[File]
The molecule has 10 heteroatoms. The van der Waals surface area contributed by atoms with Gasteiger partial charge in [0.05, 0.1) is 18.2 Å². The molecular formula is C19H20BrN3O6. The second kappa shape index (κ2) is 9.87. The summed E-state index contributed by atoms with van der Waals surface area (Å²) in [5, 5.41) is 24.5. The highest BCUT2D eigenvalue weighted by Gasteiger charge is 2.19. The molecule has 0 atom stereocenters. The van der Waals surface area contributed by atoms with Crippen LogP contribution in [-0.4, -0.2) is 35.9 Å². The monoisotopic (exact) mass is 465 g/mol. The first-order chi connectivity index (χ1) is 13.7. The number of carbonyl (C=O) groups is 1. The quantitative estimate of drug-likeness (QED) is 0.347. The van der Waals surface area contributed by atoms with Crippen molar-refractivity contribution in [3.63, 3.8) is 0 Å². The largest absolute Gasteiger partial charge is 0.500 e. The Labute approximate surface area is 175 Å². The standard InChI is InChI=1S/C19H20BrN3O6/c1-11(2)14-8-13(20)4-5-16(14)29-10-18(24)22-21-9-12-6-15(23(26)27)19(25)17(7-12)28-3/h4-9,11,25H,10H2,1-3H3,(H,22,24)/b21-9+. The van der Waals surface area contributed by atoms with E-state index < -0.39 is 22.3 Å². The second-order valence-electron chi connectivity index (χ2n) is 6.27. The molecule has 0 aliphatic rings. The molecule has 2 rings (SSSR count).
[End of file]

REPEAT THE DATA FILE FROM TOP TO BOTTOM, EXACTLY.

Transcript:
The molecule has 10 heteroatoms. The van der Waals surface area contributed by atoms with Gasteiger partial charge in [0.05, 0.1) is 18.2 Å². The molecular formula is C19H20BrN3O6. The second kappa shape index (κ2) is 9.87. The summed E-state index contributed by atoms with van der Waals surface area (Å²) in [5, 5.41) is 24.5. The highest BCUT2D eigenvalue weighted by Gasteiger charge is 2.19. The molecule has 0 atom stereocenters. The van der Waals surface area contributed by atoms with Crippen LogP contribution in [-0.4, -0.2) is 35.9 Å². The monoisotopic (exact) mass is 465 g/mol. The first-order chi connectivity index (χ1) is 13.7. The number of carbonyl (C=O) groups is 1. The quantitative estimate of drug-likeness (QED) is 0.347. The van der Waals surface area contributed by atoms with Crippen molar-refractivity contribution in [3.63, 3.8) is 0 Å². The largest absolute Gasteiger partial charge is 0.500 e. The Labute approximate surface area is 175 Å². The standard InChI is InChI=1S/C19H20BrN3O6/c1-11(2)14-8-13(20)4-5-16(14)29-10-18(24)22-21-9-12-6-15(23(26)27)19(25)17(7-12)28-3/h4-9,11,25H,10H2,1-3H3,(H,22,24)/b21-9+. The van der Waals surface area contributed by atoms with E-state index < -0.39 is 22.3 Å². The second-order valence-electron chi connectivity index (χ2n) is 6.27. The molecule has 0 aliphatic rings. The molecule has 2 rings (SSSR count).